The channels of the DSL waveguides were delineated by Si-induced superlattice disordering forming a disordered region 41 on either side of the waveguiding region 43 and having a depth of from about 0.1 to 0.5 microns in guiding layer 35. The width, W, of the TE polarization guided region is defined by the space between the disordered region and is typically in the order of about 3 to 10 microns. The disordering was produced by implanting the Si ions (200 keV energy, 51010 cm-2 dose) at 5 angle off normal through a striped photoresist mask followed by annealing at 850 C. for three hours.

The transverse optical confinement of this structure is provided by the difference in the refractive indices of the layered SL guiding region 35 and those of the air and the Al0.2 Ga0.8 As cladding regions. The lateral optical confinement results from the difference in the refractive indices of the disordered and non-disordered SL materials.

The waveguiding characteristics of these DSL waveguides were studied by using a linearly polarized HeNe laser operated at a 1.5 micron wavelength. The laser beam was coupled into the waveguides through a cleaved edge using a 10 objective lens and a cleaved edge was also provided at the output. The output light was examined by passing it through a 40 objective lens and into an infra-red video camera. The near-field distributions of the waveguides were measured employing a video analyzer.

FIG. 4 is a photograph of the observed near-field distribution patterns of the TE modes (left side) and TM modes (right side) for various waveguide widths, W. Fundamental lateral TE mode guidance was observed for W<10 microns. It can be seen that while the TE mode was confined laterally in the waveguide, the TM mode was not so confined. This waveguide birefringence arises from the optical birefringence of the SL medium which consists of alternating layers of low and high index of refraction. The SL birefringence can be represented by dnB =nSL TE -nSL TM, which is the difference in the refractive indices, nSL TE and NSL TM of the SL for TE and TM polarization respectively. By using the effective index method, it can be shown that the selective lateral confinement for TE polarization is obtained if nSL TM <nDSL <nSL TE or, equivalently, if dnB <nSL TE, nDSL <0 where nDSL is the refractive index of the disordered superlattice. When this condition is met, the lateral effective index profile exhibits a maximum at the waveguide channel for TE polarizations and a minimum at the channel for TM polarization (see FIG. 4). These effective index profiles, in turn, give rise to lateral optical confinement for TE polarization only.

FIG. 5 demonstrates the measured relative transmission of a single mode DSL waveguide as taught herein (W=10 microns, 5 mm long) as a function of the angle, θ, between the waveguide layers and polarization plane of the input beam. As can be seen, the waveguide transmission drops dramatically for angles θ approaching the TM polarization direction due to losses from the absence of lateral confinement in the case of TM polarization. DSL waveguides have been demonstrated having TM extinction ratio of about -15 dB and higher ratios are achievable with longer waveguides. Hence, one can utilize my novel waveguide to selectively filter out TM polarization while transmitting TE polarization.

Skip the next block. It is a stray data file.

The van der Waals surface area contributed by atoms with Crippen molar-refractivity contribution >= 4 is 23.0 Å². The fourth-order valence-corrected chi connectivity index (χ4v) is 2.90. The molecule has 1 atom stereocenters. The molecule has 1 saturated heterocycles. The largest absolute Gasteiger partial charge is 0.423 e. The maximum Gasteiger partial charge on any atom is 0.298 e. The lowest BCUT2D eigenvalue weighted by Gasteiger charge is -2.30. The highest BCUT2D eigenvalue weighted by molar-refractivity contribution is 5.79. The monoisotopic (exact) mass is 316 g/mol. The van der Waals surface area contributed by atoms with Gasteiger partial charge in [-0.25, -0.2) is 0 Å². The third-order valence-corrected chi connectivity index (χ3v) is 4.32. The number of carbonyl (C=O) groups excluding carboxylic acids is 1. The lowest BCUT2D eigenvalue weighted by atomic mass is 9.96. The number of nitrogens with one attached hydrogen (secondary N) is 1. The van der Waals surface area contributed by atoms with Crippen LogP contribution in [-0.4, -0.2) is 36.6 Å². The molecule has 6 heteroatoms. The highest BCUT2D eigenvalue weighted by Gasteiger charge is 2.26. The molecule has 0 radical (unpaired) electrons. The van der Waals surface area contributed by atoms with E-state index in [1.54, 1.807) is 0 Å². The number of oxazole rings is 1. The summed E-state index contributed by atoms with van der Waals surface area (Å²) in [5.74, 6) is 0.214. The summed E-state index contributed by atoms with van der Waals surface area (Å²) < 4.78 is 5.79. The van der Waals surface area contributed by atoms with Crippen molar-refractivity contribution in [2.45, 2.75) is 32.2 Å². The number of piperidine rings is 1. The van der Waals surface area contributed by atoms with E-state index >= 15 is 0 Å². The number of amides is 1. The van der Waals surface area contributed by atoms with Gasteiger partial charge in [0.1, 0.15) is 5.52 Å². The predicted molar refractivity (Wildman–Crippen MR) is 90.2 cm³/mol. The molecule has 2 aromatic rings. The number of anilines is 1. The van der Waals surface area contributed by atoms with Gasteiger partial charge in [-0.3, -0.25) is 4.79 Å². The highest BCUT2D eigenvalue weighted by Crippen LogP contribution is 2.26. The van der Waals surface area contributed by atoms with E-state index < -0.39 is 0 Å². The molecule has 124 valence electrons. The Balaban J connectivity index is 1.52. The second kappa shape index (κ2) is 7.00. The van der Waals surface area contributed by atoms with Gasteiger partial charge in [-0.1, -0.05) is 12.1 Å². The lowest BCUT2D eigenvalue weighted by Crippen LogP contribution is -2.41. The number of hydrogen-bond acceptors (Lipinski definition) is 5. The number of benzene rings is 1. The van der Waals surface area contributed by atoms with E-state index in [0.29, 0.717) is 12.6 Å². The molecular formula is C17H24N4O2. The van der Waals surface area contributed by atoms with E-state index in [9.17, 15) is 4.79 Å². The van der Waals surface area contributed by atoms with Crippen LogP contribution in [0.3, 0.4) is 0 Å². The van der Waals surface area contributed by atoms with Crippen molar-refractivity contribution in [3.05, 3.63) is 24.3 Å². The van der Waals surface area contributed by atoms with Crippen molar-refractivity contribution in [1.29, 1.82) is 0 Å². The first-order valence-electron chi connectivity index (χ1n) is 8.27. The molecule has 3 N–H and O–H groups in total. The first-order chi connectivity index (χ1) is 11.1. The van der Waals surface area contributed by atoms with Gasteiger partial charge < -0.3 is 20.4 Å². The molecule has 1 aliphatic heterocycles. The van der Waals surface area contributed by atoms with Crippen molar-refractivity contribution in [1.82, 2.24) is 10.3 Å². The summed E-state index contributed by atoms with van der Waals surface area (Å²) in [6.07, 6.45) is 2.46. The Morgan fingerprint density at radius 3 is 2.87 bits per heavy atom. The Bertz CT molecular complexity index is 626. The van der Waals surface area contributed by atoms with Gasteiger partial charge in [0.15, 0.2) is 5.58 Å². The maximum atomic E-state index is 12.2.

It should be noted that since the index of refraction is proportional to the square root of the dielectric constant, the relationship described above can be set forth in terms of either index of refraction or dielectric constant. Also, since the lower medium (Alz Ga1-z As where z=0.2) has a lower index than the core such that εi,2 <εTMTE, light is always guided vertically.

One can modify the previously described device to obtain loss of TM guidance in both vertical and lateral directions by changing z in the cladding layer Alz Ga1-z As to a value such that ε1,2 of the cladding layer satisfies the relationship εTMi,2 <εTE. This will enhance the TM/TE extinction ration. For the structure of FIG. 2(A), this can be achieved where z≅0.145. The transverse ε profile will then look as shown in FIG. 2(C). Also, even where εi,2 <εTMTE, the TM transverse waveguiding can be eliminated if the thickness of the birefringent SL layer is sufficiently small, since for a waveguide with an asymmetric ε-profile the TM mode can be cut off below a critical waveguide layer thickness for the TM mode while still operating as a TE waveguide. The critical thickness depends upon the particular materials employed to form the waveguide structure.

An example of an optical device incorporating my novel waveguide polarizer is described with reference to FIG. 6 which shows an electro-optic directional coupler switch wherein the voltage controlled switching is dependent upon the plane of polarization of the input light. Here, a pair of spaced waveguide arms 51 and 52 of refractive index greater than the surrounding substrate are provided. The central sections 53 and 54 of the waveguide arms 51 and 52, respectively, are in close parallel relationship to one another and are provided with electrodes 55 and 56 thereon. Waveguide polarizers 57 and 58 in accordance with my invention positioned are on the optical input sides of the waveguide arms 51 and 52. When the waveguides 51 and 52 are selected such that only light having a direction of polarization parallel to the substrate plane can be modulated or switched from one arm to another in response to an above threshold switching voltage applied to the parallel regions of the waveguides, it was essential to employ an input beam having essentially only this polarized mode. Now with the use of my novel waveguide polarizer, integrated with the bidirectional switch, input light which has not been polarized or contains unwanted polarization components can be filtered out such that the remaining light can be effectively switched. Alternatively, one can place the waveguide polarizer to filter out the undesired component on the output side of the bidirectional coupler switch.